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Home > Business > Special


Retiring? Plan your finances well

Deena Katz, Outlook Money | June 07, 2007

Getting ready for retirement? This new phase you are moving into, the 'decumulation' phase, takes some time, thought and planning to be truly successful. 'Decumulation' is not just about withdrawing money, it's about how and when you will withdraw, and how you can structure your portfolio to last your lifetime. We call that making the peanut butter and jelly last to the end of the sandwich.

Most retirees believe that a safe retirement portfolio should be 100 per cent in bonds, reasoning that fixed income vehicles can generate post-retirement income.

Unfortunately, the focus on bonds confuses certainty with safety. The payment on bonds is certain but it's certainly not safe, especially in terms of purchasing power. Over the long term, even a modest inflation rate can substantially erode your purchasing power in the future. Bonds do not protect your portfolio against inflation.

We don't need income at retirement; we need cash flow, that is, an income stream that keeps pace with inflation. The solution is to design a total return portfolio that focuses on returns and not fixed interest payments. We can diversify more effectively and protect ourselves from inflation and the real risk of outliving our assets.

What to do

  • Park the money needed for regular expenses for the next one or two years in cash, money market funds and short-term investments
  • Invest a part of the remaining money in stocks to beat inflation and in bonds to minimise volatility
  • Ladder bond maturities so that you are not exposed to interest rate risks

One way to do this is to adopt what we call the 'reserve strategy'. You do not need all your funds at once when you retire and will want to ensure that you have money available 10, 15 and 20 years hence. Start by determining how much money you will need to meet expenses in one or two years.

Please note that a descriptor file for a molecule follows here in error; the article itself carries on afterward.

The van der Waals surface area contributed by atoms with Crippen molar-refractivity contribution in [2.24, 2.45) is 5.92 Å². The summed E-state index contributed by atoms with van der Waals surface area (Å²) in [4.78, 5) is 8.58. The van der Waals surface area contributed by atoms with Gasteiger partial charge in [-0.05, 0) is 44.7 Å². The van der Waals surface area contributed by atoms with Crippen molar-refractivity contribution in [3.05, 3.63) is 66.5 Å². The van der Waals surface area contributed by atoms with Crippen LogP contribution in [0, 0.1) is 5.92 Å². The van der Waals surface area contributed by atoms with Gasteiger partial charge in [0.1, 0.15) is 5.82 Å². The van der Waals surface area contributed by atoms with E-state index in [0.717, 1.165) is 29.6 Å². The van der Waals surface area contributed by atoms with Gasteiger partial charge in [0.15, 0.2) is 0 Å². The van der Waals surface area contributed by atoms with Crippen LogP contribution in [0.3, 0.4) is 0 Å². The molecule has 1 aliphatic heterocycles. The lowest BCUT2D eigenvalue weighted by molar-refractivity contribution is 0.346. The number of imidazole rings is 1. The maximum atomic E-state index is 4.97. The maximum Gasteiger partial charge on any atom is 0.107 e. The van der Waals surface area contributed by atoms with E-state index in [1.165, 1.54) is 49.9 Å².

Segregate that amount and put it in another account that will provide you easy, risk-free access to your funds. In our firm, we call this the reserve money - the money you will draw upon in periodic payments, once a month for example, to use for expenses. Your reserve money needs to be parked in a combination of cash, money market funds and short-term investments.

Now let's look at the rest of your portfolio or what we call the 'investment money'. You can invest this money with a long-term time horizon. With a big reserve present to take care of your grocery money needs, you don't have to worry about short-term market volatility. This means you can invest a portion of your portfolio in stocks to protect against inflation and the balance in bonds to minimise the volatility.

In your investment portfolio, you will probably want at least 20-30 per cent equities, preferably blue chip quality, with a broad exposure to various industries. Index funds are a very good way to get this exposure. The balance of your money should be in bonds with laddered maturities, which means that a portion of your bonds will mature each year over the next 5-10 years.

For example, you might have 10 per cent of your bonds maturing each year for the next 10 years. With laddering, not all your funds will be exposed to the risk of current market conditions at the same time. For instance, if interest rates go down, you still have many bonds locked in with higher interest rates. As you rebalance your portfolio (at least once a year), you can refund any depleted funds from your reserve account.

The reserve strategy provides you with a regular paycheque even as your long-term portfolio grows, keeping pace with inflation and ready to serve you when you are 80 and 90 years old. So, as you plan for that post-retirement lifestyle, spend some time planning for that post-retirement nest egg too; the quality of the rest of your life will depend on it.

The author is president of US-based financial planning firm Levitt & Katz, and an expert on retirement planning.


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